The second part of the manuscript is dedicated to infrared thermal characterization of partially detached rock sheets and exfoliated granitic rock faces. This research, conducted in its entirety in Yosemite Valley, enabled to characterize and image a complete thermally induced rock deformation cycle (i.e., over 24 hours), and to determine new relationships between daily thermal changes and rock face deformation. Thus, for the first time, the daily millimetric deformation pattern of partially detached rock sheets could be directly compared to their diurnal and nocturnal thermospatial signatures. Our analyses indicate that the most deformed portion of the rock sheets coincides with the area where both the fracture aperture and the temperature variations are greatest.

Furthermore, the hundreds of IRT images acquired on exfoliated rock faces as part of this work have revealed that partially detached rock sheets exhibited a nocturnal thermal signature colder than the surrounding rock. This innovative finding, independent of the rock sheet size, offers a new method for remote detection of partially detached rock sheets. In addition, the penultimate chapter of this PhD thesis illustrates the strong potential of the TLS-IRT coupling for investigating potential rockfall sources on exfoliating cliffs, especially since we demonstrated with 2-D thermal modeling that the presence of local warmer areas on the surface of rock sheets could be due to the presence of rock bridges that keep the rock in a state of at least temporary stability.

The research undertaken in this PhD thesis aimed to take advantage of historical SfM methods, long-term TLS monitoring and high-frequency IRT surveys, to propose a new and efficient approach to characterize rockfall activity and rock mass failures. Historical terrain models derived from archival imagery now provide the opportunity to reassess the volumes of the large rockfalls that occurred during the 20th century. Coupled with current monitoring, this approach enables both correction and completion of historical rockfall inventories, and for the determination of volume-frequency relationships that are more accurate and more representative of rockfall activity that controls the erosion of rock faces. The remote thermal detection of rock bridges and partially detached rock sheets are significant advances that open up new perspectives for improving rockfall susceptibility, hazard analyses and hazard mitigation in mountainous landscapes.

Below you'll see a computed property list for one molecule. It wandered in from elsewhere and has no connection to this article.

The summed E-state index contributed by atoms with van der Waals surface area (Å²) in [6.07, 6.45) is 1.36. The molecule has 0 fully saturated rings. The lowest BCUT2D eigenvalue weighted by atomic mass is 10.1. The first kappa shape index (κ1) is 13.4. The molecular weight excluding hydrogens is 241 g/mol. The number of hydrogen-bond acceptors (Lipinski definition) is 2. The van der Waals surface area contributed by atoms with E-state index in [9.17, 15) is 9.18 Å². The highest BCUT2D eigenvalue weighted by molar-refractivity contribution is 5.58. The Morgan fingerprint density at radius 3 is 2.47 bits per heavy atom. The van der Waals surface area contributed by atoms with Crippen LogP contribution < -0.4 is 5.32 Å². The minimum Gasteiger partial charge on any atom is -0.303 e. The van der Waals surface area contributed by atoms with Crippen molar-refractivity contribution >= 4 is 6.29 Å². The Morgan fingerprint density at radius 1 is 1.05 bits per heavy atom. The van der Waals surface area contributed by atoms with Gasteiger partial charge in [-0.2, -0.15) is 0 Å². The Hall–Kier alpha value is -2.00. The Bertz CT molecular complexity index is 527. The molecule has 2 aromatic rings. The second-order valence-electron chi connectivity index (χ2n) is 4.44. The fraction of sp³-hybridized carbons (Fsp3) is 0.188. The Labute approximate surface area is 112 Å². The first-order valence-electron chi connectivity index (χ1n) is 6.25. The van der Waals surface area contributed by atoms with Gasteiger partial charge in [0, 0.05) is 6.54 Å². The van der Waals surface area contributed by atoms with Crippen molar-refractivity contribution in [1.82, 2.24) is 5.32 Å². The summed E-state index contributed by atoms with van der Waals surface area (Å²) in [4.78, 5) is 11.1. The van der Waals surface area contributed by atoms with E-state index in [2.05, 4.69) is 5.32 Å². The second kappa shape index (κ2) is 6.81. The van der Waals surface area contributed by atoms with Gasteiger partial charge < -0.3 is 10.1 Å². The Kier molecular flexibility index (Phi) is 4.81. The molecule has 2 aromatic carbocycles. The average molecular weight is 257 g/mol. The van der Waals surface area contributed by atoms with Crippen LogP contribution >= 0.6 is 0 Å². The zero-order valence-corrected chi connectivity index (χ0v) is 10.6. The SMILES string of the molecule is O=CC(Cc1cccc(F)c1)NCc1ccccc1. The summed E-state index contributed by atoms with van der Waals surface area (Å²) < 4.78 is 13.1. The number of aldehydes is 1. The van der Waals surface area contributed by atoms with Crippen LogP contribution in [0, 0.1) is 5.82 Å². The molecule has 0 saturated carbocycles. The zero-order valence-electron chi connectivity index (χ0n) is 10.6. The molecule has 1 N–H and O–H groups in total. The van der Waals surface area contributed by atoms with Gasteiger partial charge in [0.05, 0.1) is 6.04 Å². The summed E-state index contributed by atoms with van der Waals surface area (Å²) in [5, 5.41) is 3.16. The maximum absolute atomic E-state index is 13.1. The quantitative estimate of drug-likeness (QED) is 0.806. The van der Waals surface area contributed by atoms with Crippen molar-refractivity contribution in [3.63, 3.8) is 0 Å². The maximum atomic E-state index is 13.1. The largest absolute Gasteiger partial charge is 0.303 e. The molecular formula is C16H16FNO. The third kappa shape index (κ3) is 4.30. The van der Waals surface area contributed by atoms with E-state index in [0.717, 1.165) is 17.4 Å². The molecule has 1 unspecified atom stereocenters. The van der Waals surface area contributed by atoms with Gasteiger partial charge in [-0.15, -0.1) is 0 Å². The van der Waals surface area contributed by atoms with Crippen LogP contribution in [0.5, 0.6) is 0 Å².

1. Guerin, A.,Ravanel, L., Matasci, B., Jaboyedoff, M., & Deline, P. (2020): The three-stage rock failure dynamics of the Drus (Mont Blanc massif, France) since the June 2005 large event. Scientific Reports, 10(1), 17330, 20 p.
  2. Guerin, A.,Jaboyedoff, M., Collins, B. D., Stock, G. M., Derron, M.-H., Abellán, A., & Matasci, B. (2020): Remote thermal detection of exfoliation sheet deformation. Landslides, 18(3), 865-879.
  3. Guerin, A.,Stock, G. M., Radue, M. J., Jaboyedoff, M., Collins, B. D., Matasci, B., Avdievitch, N., & Derron, M.-H. (2020): Quantifying 40 years of rockfall activity in Yosemite Valley with historical Structure-from-Motion photogrammetry and terrestrial laser scanning. Geomorphology, 356, 107069, 19 p.
  4. Guerin, A.,Jaboyedoff, M., Collins, B. D., Derron, M.-H., Stock, G. M., Matasci, B., Boesiger, M., Lefeuvre, C., & Podladchikov, Y. Y. (2019): Detection of rock bridges by infrared thermal imaging and modeling. Scientific Reports, 9(1), 13138, 19 p.
  5. Guerin, A.,Abellán, A., Matasci, B., Jaboyedoff, M., Derron, M.-H., & Ravanel, L. (2017): Brief communication: 3-D reconstruction of a collapsed rock pillar from Web-retrieved images and terrestrial lidardata–the 2005 event of the west face of the Drus(Mont Blanc massif). Natural Hazards and Earth System Sciences, 17(7), 1207–1220.
  6. Guerin, A.,Nguyen, L., Abellán, A., Carrea, D., Derron, M.-H., & Jaboyedoff, M. (2015): Common problems encountered in 3D mapping of geological contacts using high-resolution terrain and image data. European Journal of Remote Sensing, 48(1), 661–672.
  7. Guerin, A.,Hantz, D., Rossetti, J. P., & Jaboyedoff, M. (2014): Brief communication” Estimating rockfall frequency in a mountain limestone cliff using terrestrial laser scanner”. Natural Hazards and Earth System Sciences Discussions, 2(1), 123–135.
  8. Stock, G. M., Guerin, A.,Avdievitch, N., Collins, B. D., & Jaboyedoff, M. (2018): Rapid 3-D analysis of rockfalls. GSA Today, 28(8), 28–29.
  9. D’Amato, J., Hantz, D., Guerin, A.,Jaboyedoff, M., Baillet, L., & Mariscal, A. (2016): Influence of meteorological factors on rockfall occurrence in a middle mountain limestone cliff. Natural Hazards and Earth System Sciences, 16(3), 719–735.
  10. Hantz, D., Colas, B., Dewez, T., Lévy, C., Rossetti, J.-P., Guerin, A.,& Jaboyedoff, M. (2020): Caractérisation quantitative des aléas rocheux de départ diffus. Revue Françaisede Géotechnique, 163(2), 8 p.
  11. Matasci, B., Stock, G. M., Jaboyedoff, M., Carrea, D., Collins, B. D., Guerin, A.,Matasci, G., & Ravanel, L. (2018): Assessing rockfall susceptibility in steep and overhanging slopes using three-dimensional analysis of failure mechanisms. Landslides, 15(5), 859–878.